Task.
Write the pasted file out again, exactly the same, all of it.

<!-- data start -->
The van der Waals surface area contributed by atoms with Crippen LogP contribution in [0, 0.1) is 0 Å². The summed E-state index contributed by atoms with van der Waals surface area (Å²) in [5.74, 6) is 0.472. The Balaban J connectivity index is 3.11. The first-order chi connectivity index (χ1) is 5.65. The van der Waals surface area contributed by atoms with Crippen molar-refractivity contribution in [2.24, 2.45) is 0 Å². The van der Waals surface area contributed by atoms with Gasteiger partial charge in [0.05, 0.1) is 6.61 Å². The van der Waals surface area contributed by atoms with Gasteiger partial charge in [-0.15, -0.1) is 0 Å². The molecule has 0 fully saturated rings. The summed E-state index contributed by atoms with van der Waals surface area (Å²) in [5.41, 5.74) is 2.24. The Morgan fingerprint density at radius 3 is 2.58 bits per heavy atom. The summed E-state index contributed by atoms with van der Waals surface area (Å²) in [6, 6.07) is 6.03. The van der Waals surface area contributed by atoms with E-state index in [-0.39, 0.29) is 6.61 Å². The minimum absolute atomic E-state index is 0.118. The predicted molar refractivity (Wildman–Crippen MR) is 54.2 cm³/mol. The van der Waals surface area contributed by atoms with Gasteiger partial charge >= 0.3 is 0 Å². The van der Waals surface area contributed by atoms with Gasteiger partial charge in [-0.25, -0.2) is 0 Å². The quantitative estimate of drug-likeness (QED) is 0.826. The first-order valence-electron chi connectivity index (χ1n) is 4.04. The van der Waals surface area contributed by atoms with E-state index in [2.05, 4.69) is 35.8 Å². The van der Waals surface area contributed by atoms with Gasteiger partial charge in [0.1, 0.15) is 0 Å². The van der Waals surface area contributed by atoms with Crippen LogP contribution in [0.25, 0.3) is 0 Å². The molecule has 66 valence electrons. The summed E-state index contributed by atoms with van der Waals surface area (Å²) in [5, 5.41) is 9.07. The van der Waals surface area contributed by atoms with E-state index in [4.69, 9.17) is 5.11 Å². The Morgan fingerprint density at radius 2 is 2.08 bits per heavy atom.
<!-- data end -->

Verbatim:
The van der Waals surface area contributed by atoms with Crippen LogP contribution in [0, 0.1) is 0 Å². The summed E-state index contributed by atoms with van der Waals surface area (Å²) in [5.74, 6) is 0.472. The Balaban J connectivity index is 3.11. The first-order chi connectivity index (χ1) is 5.65. The van der Waals surface area contributed by atoms with Crippen molar-refractivity contribution in [2.24, 2.45) is 0 Å². The van der Waals surface area contributed by atoms with Gasteiger partial charge in [0.05, 0.1) is 6.61 Å². The van der Waals surface area contributed by atoms with Gasteiger partial charge in [-0.15, -0.1) is 0 Å². The molecule has 0 fully saturated rings. The summed E-state index contributed by atoms with van der Waals surface area (Å²) in [5.41, 5.74) is 2.24. The Morgan fingerprint density at radius 3 is 2.58 bits per heavy atom. The summed E-state index contributed by atoms with van der Waals surface area (Å²) in [6, 6.07) is 6.03. The van der Waals surface area contributed by atoms with E-state index in [-0.39, 0.29) is 6.61 Å². The minimum absolute atomic E-state index is 0.118. The predicted molar refractivity (Wildman–Crippen MR) is 54.2 cm³/mol. The van der Waals surface area contributed by atoms with Gasteiger partial charge >= 0.3 is 0 Å². The van der Waals surface area contributed by atoms with Gasteiger partial charge in [-0.25, -0.2) is 0 Å². The quantitative estimate of drug-likeness (QED) is 0.826. The first-order valence-electron chi connectivity index (χ1n) is 4.04. The van der Waals surface area contributed by atoms with E-state index in [2.05, 4.69) is 35.8 Å². The van der Waals surface area contributed by atoms with Gasteiger partial charge in [0.1, 0.15) is 0 Å². The van der Waals surface area contributed by atoms with Crippen LogP contribution in [0.25, 0.3) is 0 Å². The molecule has 66 valence electrons. The summed E-state index contributed by atoms with van der Waals surface area (Å²) in [5, 5.41) is 9.07. The van der Waals surface area contributed by atoms with E-state index in [4.69, 9.17) is 5.11 Å². The Morgan fingerprint density at radius 2 is 2.08 bits per heavy atom.